Understanding the Agency-Foundation Relationship: The Role of Nonprofit Foundations in Delivering Local Park and Recreation Services
Keywords:Local parks and recreation, funding, public-private-partnership, non-profit organization, neoliberalism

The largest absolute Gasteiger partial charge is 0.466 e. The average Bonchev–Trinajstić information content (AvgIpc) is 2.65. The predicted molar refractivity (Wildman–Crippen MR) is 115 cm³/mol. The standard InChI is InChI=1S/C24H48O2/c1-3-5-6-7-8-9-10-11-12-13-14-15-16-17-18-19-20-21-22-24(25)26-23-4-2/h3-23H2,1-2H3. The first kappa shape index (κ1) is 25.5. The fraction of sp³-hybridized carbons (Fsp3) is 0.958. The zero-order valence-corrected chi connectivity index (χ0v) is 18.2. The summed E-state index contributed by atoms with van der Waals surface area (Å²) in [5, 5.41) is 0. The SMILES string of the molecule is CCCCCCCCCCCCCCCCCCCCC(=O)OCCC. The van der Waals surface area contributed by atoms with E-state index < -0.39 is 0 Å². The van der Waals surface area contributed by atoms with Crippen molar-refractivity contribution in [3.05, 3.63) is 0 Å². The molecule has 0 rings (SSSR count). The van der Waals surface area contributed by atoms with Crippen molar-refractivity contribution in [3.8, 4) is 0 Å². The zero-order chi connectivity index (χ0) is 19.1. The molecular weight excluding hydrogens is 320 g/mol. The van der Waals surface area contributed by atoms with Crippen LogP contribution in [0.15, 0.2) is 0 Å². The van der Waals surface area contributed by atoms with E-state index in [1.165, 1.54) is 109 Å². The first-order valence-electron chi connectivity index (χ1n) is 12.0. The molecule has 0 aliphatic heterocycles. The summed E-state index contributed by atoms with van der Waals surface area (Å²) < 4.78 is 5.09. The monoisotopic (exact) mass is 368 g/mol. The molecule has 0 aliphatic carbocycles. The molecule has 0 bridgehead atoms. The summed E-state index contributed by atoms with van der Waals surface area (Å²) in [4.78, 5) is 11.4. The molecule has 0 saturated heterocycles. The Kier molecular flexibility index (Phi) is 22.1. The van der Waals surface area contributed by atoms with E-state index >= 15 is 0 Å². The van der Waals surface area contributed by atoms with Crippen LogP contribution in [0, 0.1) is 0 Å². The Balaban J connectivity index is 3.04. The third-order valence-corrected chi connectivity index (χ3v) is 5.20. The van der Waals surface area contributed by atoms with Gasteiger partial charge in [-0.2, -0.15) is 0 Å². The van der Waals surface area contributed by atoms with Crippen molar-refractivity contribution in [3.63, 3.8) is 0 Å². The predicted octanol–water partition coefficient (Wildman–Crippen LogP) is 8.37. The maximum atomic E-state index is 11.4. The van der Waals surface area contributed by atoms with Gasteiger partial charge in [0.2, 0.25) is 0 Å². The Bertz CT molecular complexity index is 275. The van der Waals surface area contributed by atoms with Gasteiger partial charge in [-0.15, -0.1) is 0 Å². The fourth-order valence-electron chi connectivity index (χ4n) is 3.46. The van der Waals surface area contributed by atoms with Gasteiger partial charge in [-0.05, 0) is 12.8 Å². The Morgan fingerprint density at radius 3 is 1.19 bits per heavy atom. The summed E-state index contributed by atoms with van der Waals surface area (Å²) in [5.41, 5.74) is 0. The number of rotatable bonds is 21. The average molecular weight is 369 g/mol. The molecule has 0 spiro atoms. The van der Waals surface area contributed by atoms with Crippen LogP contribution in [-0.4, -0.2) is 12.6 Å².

AbstractInadequate funding is a common and longstanding concern for local public park and recreation agencies. Traditionally, these services are funded predominantly through tax-based allocations, supplemented by other streams such as earned revenue, dedicated levies, and sponsorship agreements. Cost-cutting measures such as outsourcing, overall staffing reductions, and an increasing reliance on a parttime workforce have also become increasingly common in the context of local park and recreation service delivery.Partnership with nonprofit organizations represents another potential strategy to adequately fund local park and recreation services.Partnerships between local park and recreation agencies and nonprofit park and recreation foundations have a long history, and help support local park and recreation agencies in a variety of capacities. Their importance may also be growing as a function of the decline in tax-based support and earned revenue due to both the Great Recession and the global COVID-19 pandemic. Such partnerships are not unique to local parks and recreation however, and are common—and widely studied—at the national and transnational level.Despite their importance to local park and recreation service delivery, and the established body of knowledge examining these partnerships at the national and transnational level, the local agency-foundation relationship remains understudied. In this manuscript we begin to address this gap by providing a clearer picture of the agency-foundation relationship, and identifying strategies for how local park and recreation agencies can most effectively leverage these partnerships. To do so, we employ a qualitative research method, interviewing leaders from both local public park and recreation agencies and nonprofit park foundations.Results illustrate a variety of motivations for initiating an agency-foundation relationship (funding/capacity, deteriorating conditions, and equity), as well as a number of distinct benefits of such a partnership (increased operational capacity, advocacy and outreach, expertise, and non-governmental status). Respondents also identified various characteristics of a successful agency-foundation relationship (effective communication, clear roles and responsibilities, strong connections, and flexibility/responsiveness), and challenges to success (competition for scarce resources, and equity). Based on these results, we propose several strategies to help local park and recreation agencies maximize these partnerships (communicate frequently and with purpose, build relationships, formalize ties, and strive for equitable outcomes).Subscribe to JPRA
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